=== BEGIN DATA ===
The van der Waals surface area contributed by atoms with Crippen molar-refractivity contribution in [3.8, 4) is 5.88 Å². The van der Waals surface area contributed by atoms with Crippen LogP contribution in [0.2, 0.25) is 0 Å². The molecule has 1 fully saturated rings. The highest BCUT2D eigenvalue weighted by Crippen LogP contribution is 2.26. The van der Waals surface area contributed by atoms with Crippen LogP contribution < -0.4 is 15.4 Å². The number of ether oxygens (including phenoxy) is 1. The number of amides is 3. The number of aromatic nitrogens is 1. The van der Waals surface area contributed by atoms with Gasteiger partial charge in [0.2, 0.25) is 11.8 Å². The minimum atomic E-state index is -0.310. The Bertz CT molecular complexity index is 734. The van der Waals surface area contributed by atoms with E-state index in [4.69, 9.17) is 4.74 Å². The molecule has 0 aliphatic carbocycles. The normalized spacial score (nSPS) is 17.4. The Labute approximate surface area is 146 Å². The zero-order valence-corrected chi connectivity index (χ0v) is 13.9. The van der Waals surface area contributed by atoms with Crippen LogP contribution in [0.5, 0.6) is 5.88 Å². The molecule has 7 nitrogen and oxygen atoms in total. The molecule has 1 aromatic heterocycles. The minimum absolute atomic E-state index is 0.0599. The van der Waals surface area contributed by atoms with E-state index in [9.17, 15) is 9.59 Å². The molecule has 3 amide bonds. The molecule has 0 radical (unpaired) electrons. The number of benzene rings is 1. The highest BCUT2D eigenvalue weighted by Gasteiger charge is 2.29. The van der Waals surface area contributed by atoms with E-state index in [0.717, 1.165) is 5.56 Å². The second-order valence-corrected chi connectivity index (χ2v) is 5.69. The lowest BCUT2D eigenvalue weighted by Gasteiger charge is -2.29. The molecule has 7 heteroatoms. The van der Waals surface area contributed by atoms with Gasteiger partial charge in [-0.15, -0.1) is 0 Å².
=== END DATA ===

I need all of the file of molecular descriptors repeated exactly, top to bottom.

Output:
The van der Waals surface area contributed by atoms with Crippen molar-refractivity contribution in [3.8, 4) is 5.88 Å². The van der Waals surface area contributed by atoms with Crippen LogP contribution in [0.2, 0.25) is 0 Å². The molecule has 1 fully saturated rings. The highest BCUT2D eigenvalue weighted by Crippen LogP contribution is 2.26. The van der Waals surface area contributed by atoms with Crippen LogP contribution < -0.4 is 15.4 Å². The number of ether oxygens (including phenoxy) is 1. The number of amides is 3. The number of aromatic nitrogens is 1. The van der Waals surface area contributed by atoms with Gasteiger partial charge in [0.2, 0.25) is 11.8 Å². The minimum atomic E-state index is -0.310. The Bertz CT molecular complexity index is 734. The van der Waals surface area contributed by atoms with E-state index in [4.69, 9.17) is 4.74 Å². The molecule has 0 aliphatic carbocycles. The normalized spacial score (nSPS) is 17.4. The Labute approximate surface area is 146 Å². The zero-order valence-corrected chi connectivity index (χ0v) is 13.9. The van der Waals surface area contributed by atoms with Crippen LogP contribution in [0.5, 0.6) is 5.88 Å². The molecule has 7 nitrogen and oxygen atoms in total. The molecule has 1 aromatic heterocycles. The minimum absolute atomic E-state index is 0.0599. The van der Waals surface area contributed by atoms with E-state index in [9.17, 15) is 9.59 Å². The molecule has 3 amide bonds. The molecule has 0 radical (unpaired) electrons. The number of benzene rings is 1. The highest BCUT2D eigenvalue weighted by Gasteiger charge is 2.29. The van der Waals surface area contributed by atoms with E-state index in [0.717, 1.165) is 5.56 Å². The second-order valence-corrected chi connectivity index (χ2v) is 5.69. The lowest BCUT2D eigenvalue weighted by Gasteiger charge is -2.29. The molecule has 7 heteroatoms. The van der Waals surface area contributed by atoms with Gasteiger partial charge in [-0.15, -0.1) is 0 Å².